I'm not sure yet what the Moderna or Astra Zeneca price will be. But they will likely have to compete with the basically-at-cost price of the Europeans.


EDIT: I just read that back in August Moderna stated they'd charge about 35 $ per dosage, so roughly twice the price of the Pfizer/BioNTEch one but still reasonable.
 

Red Herring

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I also just checked the current price for a PCR test over here. If there is a medical indication it costs 39.40 Euro (about 40 $) and is covered by insurance (which by law everybody has to have). If you want to do one privately without any medical indication, for example because it is required before bording an airplane, it can cost you up to 160 Euros out of your own pocket (about 190 $).
 

Red Herring

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To be clear: There are two reasons why the vaccine is so cheap. First of all because, believe it or not, not everybody is a crossover between Dr. Evil and Gordon Gecko and secondly because the producers are negotiating directly with governments bulk buying and cutting out the free market middle men who would increase the price to line their own pockets.

Yay, groovy globalist socialism, baby!
Mike-Myers-Austin-Powers-1-.jpg
 

Virtual ghost

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I just read an article in Manager Magazin stating that there will be three price levels for the Pfizer/BioNTech vaccine (the one developed in Germany): one for poor, one for medium wealthy and one for wealthy countries. The production costs including personnel and logistics are 7$ per dosage. In Brazil it will be offered for 2.50$, in the USA for 19.50$ . Since you need two dosages that would be 39$ per person for the USA. The price in Europe will be somewhere between 10 and 20 Dollars, lower than in America because the EU has already invested in the project.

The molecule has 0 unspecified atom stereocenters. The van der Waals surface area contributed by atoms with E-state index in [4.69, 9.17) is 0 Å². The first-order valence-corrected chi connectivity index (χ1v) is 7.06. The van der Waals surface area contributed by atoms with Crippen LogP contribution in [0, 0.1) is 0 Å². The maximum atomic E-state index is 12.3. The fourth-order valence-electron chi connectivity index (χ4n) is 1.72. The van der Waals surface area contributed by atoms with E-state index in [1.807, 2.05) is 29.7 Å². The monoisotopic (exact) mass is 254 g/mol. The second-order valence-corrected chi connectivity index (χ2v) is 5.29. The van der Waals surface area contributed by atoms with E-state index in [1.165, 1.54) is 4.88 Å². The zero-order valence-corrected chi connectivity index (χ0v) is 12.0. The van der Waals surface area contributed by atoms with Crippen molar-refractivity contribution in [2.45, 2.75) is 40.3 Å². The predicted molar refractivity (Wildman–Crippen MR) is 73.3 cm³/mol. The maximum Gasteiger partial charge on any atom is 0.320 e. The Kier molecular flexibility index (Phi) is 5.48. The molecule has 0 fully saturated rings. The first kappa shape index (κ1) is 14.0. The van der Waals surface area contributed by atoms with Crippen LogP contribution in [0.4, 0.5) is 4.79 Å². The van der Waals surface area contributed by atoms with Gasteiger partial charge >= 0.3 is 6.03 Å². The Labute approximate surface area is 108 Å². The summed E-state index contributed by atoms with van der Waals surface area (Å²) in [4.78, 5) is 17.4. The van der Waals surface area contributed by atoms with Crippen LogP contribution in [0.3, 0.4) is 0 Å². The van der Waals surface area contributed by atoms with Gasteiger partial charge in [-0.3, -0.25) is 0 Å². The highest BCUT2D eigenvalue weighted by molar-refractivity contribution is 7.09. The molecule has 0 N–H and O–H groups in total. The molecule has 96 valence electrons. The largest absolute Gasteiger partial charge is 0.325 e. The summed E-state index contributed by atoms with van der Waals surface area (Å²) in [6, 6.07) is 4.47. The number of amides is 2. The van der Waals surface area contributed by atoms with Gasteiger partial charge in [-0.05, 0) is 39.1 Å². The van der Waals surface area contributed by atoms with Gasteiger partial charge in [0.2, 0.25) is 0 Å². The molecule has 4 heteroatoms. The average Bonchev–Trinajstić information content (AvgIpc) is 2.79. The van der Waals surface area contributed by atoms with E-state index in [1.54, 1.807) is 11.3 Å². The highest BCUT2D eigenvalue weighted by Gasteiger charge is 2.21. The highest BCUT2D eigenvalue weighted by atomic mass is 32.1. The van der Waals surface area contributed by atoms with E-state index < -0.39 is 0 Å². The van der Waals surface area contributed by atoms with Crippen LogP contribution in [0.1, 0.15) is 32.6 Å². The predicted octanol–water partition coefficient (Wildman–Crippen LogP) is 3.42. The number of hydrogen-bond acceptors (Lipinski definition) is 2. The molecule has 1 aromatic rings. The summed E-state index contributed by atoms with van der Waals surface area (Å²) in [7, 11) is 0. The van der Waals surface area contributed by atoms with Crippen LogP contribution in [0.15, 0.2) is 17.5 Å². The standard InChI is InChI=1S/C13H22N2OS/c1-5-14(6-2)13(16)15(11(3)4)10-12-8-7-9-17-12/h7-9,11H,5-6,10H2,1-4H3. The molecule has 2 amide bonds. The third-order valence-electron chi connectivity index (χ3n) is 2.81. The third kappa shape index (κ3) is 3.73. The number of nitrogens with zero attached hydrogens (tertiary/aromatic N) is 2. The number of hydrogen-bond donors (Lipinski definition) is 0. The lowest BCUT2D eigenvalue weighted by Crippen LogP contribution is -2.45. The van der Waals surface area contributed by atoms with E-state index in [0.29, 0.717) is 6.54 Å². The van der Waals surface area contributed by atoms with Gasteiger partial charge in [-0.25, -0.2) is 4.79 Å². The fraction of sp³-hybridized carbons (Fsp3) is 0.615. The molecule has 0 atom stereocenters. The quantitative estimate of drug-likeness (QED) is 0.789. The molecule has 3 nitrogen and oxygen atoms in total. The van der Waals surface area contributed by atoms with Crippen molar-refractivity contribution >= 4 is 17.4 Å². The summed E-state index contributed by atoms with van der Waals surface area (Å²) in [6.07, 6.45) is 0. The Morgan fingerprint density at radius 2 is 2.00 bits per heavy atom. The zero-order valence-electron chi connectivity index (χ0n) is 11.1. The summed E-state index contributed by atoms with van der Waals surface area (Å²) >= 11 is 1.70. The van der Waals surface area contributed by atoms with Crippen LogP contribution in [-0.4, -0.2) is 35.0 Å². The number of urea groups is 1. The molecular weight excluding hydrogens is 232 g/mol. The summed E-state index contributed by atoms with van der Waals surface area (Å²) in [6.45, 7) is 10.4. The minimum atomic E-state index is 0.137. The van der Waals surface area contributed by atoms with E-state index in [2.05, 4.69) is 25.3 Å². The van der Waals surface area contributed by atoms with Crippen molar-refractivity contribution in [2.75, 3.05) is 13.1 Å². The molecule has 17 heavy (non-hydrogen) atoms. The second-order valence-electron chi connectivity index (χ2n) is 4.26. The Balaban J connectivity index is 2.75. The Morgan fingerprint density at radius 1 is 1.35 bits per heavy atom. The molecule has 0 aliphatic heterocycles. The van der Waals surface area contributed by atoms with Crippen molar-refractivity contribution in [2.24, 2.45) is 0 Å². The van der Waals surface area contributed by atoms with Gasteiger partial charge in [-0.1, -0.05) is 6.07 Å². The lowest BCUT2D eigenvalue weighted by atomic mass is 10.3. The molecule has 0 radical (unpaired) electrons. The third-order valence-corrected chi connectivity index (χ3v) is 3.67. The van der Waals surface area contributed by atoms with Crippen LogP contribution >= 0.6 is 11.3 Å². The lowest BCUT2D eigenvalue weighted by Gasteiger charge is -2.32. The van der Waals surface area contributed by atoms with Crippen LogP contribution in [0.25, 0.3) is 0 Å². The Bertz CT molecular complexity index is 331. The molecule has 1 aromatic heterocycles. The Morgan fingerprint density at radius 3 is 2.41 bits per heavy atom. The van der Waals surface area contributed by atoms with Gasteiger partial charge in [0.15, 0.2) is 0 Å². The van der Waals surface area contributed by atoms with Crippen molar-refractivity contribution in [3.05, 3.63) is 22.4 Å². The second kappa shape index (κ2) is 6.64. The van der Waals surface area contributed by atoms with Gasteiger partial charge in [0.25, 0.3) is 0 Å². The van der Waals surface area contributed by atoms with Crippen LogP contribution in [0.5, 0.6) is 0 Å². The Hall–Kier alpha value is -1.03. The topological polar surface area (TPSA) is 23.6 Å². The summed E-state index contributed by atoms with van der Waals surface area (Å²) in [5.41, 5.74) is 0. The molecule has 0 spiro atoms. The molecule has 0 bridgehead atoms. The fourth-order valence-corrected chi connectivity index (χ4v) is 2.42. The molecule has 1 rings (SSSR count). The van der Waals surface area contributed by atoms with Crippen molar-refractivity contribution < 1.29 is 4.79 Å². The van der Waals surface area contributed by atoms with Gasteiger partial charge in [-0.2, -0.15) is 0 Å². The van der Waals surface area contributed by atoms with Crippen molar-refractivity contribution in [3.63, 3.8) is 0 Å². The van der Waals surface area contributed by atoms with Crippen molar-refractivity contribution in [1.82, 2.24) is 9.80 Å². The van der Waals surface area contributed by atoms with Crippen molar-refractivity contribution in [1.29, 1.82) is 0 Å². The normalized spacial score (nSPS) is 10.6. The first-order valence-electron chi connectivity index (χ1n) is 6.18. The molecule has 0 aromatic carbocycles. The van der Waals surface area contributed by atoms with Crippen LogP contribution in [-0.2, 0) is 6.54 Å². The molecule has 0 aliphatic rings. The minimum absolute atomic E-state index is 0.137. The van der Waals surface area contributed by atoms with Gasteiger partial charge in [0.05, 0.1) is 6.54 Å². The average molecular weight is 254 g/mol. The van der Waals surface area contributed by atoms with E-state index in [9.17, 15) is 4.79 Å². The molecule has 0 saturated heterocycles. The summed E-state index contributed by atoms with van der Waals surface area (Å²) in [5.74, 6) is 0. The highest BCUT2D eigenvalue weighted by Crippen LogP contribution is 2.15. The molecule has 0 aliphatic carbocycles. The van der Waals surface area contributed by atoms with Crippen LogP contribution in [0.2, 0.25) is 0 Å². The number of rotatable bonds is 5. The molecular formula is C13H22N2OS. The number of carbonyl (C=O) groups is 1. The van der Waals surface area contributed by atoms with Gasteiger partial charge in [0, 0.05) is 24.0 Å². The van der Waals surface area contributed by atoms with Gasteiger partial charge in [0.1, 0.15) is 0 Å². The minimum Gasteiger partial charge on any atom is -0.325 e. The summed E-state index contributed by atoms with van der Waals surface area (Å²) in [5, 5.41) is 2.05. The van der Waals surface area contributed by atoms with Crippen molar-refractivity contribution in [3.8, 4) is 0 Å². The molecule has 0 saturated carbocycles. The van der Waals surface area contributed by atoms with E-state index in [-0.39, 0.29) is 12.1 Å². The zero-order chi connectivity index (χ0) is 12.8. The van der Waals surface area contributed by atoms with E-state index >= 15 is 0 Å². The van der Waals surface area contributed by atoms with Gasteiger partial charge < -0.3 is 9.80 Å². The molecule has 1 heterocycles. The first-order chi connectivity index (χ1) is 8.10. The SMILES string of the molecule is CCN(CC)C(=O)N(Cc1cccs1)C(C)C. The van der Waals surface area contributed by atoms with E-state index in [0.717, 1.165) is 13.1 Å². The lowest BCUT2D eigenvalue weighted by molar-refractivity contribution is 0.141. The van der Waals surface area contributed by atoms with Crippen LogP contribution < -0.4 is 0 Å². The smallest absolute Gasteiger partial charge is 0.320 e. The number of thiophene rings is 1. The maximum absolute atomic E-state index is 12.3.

This is in part due to the international platform COVAX, an cooperative project of the global vaccination alliance Gavi, the research alliance CEPI (Coalition for Epidemic Preparedness Innovations) and the World Health Organization.

The German minister of health briefly thought out loud if maybe Germany should be allowed to call dips on the first supplies but was immediately told off by Merkel who insisted that the vaccine was a "global public good". The owner of Curevac, another German biotech company likely to also soon present a vaccine, has also gone public months ago saying the vaccine should be a public good and available to the whole world at or near production cost.


I'm not sure yet what the Moderna or Astra Zeneca price will be. But they will likely have to compete with the basically-at-cost price of the Europeans.


EDIT: I just read that back in August Moderna stated they'd charge about 35 $ per dosage, so roughly twice the price of the Pfizer/BioNTEch one but still reasonable.




Yes, in Europe vaccine will probably be cheap as well as probably free for the end user. However I am not sure that they will not invent some kind of middle man across the Atlantic. It is enough that the government doesn't get too involved and the whole concept will start to fall apart. Especially since the people are not mentally set to expect that the government will do something like this. Even if the whole country is at stake. To you and me it is normal that the biggest medical bill we ever paid is 120$ but over there things don't seem to work like that. Therefore I would like to be wrong about this but I am not sure that this is done deal. Actually if I am not mistaken their politics deliberately pulled them out of this "global public good" program.